Tieteellistä tekstilajia esiteltynä

Koulumme alumni Jyrki Korpua teki väitöskirjan Tolkienin maailmasta. Lue se täällä.



Alla esimerkki tieteellisestä tekstistä. Paljon vilisee passiivia, lauseenvastikkeita ja yläkäsitteitä.

Data Analyses
First, to test the hypothesis that already in kindergarten and first-grade elementary school conduct problems predict the development of depressive symptoms, an autoregressive lagged model (Jo¨reskog, 1970) was
used. In the autoregressive paths, variables were regressed on their immediate prior values, to study stability within processes. Cross-sectional correlations between conduct problems and depressive symptoms were included in the models. To study possible cross-over effects, cross-time paths from conduct problems to depressive symptoms (and vice versa) were allowed for. Significant cross-lagged paths from conduct problems to depressive symptoms would reflect the anticipated prediction of depressive symptoms by prior levels of conduct problems, while controlling for stability within and concurrent links between these domains of psychopathology.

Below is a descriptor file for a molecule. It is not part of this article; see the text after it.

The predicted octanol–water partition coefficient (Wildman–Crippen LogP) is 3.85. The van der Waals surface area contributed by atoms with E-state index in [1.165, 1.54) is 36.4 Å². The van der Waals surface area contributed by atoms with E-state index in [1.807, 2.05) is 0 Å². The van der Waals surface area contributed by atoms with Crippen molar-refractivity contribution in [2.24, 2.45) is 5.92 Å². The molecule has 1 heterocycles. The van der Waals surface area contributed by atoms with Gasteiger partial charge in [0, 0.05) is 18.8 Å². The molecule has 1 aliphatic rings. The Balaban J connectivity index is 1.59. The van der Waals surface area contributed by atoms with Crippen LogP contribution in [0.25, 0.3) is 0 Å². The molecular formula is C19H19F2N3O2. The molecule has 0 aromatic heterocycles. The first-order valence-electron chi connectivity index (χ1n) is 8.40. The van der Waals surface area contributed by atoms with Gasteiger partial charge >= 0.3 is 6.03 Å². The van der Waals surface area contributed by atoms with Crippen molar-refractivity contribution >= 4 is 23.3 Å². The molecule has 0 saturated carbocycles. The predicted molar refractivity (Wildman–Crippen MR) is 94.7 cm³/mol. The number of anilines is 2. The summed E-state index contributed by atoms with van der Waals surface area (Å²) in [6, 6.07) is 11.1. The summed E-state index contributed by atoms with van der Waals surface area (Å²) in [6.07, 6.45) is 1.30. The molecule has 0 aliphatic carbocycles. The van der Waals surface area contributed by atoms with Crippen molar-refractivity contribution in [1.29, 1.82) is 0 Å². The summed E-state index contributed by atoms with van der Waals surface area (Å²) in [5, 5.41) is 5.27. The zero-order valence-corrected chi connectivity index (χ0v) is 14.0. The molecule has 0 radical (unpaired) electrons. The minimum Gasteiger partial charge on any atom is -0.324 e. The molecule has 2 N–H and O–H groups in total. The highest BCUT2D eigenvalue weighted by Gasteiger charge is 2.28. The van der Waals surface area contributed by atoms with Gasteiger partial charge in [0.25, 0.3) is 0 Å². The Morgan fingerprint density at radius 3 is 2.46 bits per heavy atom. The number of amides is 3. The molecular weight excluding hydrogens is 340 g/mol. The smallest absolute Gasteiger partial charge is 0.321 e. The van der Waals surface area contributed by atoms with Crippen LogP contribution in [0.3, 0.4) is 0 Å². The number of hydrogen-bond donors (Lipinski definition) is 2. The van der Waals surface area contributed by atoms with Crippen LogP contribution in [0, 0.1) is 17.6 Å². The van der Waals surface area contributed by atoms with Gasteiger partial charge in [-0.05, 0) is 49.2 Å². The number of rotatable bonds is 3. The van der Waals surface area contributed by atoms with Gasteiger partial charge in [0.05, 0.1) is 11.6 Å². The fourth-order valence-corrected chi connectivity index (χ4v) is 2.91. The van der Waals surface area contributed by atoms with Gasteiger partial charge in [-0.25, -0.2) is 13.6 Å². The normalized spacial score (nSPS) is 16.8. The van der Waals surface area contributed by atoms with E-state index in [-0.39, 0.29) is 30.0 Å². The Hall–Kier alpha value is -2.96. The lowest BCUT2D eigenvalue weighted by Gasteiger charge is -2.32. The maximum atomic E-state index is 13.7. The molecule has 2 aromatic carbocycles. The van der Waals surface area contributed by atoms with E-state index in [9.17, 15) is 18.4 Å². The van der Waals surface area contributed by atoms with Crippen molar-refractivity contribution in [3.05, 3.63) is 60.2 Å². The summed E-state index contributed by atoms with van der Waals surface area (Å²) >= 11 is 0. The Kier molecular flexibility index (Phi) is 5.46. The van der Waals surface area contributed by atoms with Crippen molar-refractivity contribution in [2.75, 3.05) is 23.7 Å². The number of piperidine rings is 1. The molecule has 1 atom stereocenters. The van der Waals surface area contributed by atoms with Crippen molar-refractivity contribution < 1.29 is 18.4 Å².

After having studied the direction of effect between conduct problems and depressive symptoms, the hypothesis on the connecting role of poor social preference in this longitudinal link was tested using triple latent growth models. The development of each construct was represented by two latent growth parameters, an intercept (centered at the first assessment) to assess initial level differences and a linear slope, which represents growth over the repeated assessments. Given our focus on developmental links, we focused on slope associations, although links between intercepts were allowed for. A test for the joint significance of the two directional paths between the slopes (MacKinnon, Lockwood, & Williams, 2004) was used to test for the significance of the indirect path (cascade effect) from conduct problems to depressive symptoms via poor social preference. To test for possible sex differences, multiple group models were used. A model in which the path estimates were freely estimated across gender was compared to a model in which the path estimates were constrained to be equal across boys and girls using a chi-square difference test. All models were fitted using Mplus 5.1 (Muthe´n & Muthe´n, 1998–2009). Model fit was determined through the comparative fit index (CFI; values .90; Bollen & Long, 1993), the Tucker–Lewis index (TLI; values .90; Bollen & Long, 1993), and the root mean square error of approximation (RMSEA; values .08; Browne & Cudeck, 1992). As data were nested within classes, standard errors were adjusted using a sandwich estimator (Williams, 2000). Missing data were handled through Full Information Maximum Likelihood

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